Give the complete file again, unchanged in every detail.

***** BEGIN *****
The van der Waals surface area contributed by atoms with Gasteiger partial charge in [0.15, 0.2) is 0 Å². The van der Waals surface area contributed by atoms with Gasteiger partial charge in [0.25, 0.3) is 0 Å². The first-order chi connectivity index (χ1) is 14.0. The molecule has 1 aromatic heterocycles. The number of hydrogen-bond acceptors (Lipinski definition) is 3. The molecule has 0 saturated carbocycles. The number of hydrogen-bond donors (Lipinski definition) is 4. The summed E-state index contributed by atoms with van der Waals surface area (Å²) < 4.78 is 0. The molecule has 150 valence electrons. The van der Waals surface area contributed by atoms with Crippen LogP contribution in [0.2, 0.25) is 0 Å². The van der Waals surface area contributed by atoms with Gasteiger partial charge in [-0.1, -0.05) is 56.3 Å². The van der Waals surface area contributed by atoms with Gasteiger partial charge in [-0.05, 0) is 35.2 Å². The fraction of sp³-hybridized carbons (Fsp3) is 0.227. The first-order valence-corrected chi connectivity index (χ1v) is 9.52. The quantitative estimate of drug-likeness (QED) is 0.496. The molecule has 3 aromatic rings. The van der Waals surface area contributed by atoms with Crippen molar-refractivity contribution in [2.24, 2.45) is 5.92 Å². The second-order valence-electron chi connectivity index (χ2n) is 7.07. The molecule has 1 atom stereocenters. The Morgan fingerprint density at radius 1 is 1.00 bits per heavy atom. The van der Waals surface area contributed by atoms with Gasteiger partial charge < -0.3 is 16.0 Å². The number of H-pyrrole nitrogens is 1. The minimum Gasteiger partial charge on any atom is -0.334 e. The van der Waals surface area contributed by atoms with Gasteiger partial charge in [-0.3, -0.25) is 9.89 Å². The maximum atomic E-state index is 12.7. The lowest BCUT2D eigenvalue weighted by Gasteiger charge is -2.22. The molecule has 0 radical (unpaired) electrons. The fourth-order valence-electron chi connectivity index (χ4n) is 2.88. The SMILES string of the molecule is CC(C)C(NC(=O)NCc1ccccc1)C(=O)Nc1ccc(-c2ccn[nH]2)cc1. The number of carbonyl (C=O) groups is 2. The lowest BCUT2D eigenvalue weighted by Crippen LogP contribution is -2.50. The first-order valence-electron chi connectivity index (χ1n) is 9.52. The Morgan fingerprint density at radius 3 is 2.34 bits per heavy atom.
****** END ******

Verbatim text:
The van der Waals surface area contributed by atoms with Gasteiger partial charge in [0.15, 0.2) is 0 Å². The van der Waals surface area contributed by atoms with Gasteiger partial charge in [0.25, 0.3) is 0 Å². The first-order chi connectivity index (χ1) is 14.0. The molecule has 1 aromatic heterocycles. The number of hydrogen-bond acceptors (Lipinski definition) is 3. The molecule has 0 saturated carbocycles. The number of hydrogen-bond donors (Lipinski definition) is 4. The summed E-state index contributed by atoms with van der Waals surface area (Å²) < 4.78 is 0. The molecule has 150 valence electrons. The van der Waals surface area contributed by atoms with Crippen LogP contribution in [0.2, 0.25) is 0 Å². The van der Waals surface area contributed by atoms with Gasteiger partial charge in [-0.1, -0.05) is 56.3 Å². The van der Waals surface area contributed by atoms with Gasteiger partial charge in [-0.05, 0) is 35.2 Å². The fraction of sp³-hybridized carbons (Fsp3) is 0.227. The first-order valence-corrected chi connectivity index (χ1v) is 9.52. The quantitative estimate of drug-likeness (QED) is 0.496. The molecule has 3 aromatic rings. The van der Waals surface area contributed by atoms with Crippen molar-refractivity contribution in [2.24, 2.45) is 5.92 Å². The second-order valence-electron chi connectivity index (χ2n) is 7.07. The molecule has 1 atom stereocenters. The Morgan fingerprint density at radius 1 is 1.00 bits per heavy atom. The van der Waals surface area contributed by atoms with Gasteiger partial charge < -0.3 is 16.0 Å². The number of H-pyrrole nitrogens is 1. The minimum Gasteiger partial charge on any atom is -0.334 e. The van der Waals surface area contributed by atoms with Gasteiger partial charge in [-0.3, -0.25) is 9.89 Å². The maximum atomic E-state index is 12.7. The lowest BCUT2D eigenvalue weighted by Gasteiger charge is -2.22. The molecule has 0 radical (unpaired) electrons. The fourth-order valence-electron chi connectivity index (χ4n) is 2.88. The SMILES string of the molecule is CC(C)C(NC(=O)NCc1ccccc1)C(=O)Nc1ccc(-c2ccn[nH]2)cc1. The number of carbonyl (C=O) groups is 2. The lowest BCUT2D eigenvalue weighted by Crippen LogP contribution is -2.50. The first-order valence-electron chi connectivity index (χ1n) is 9.52. The Morgan fingerprint density at radius 3 is 2.34 bits per heavy atom.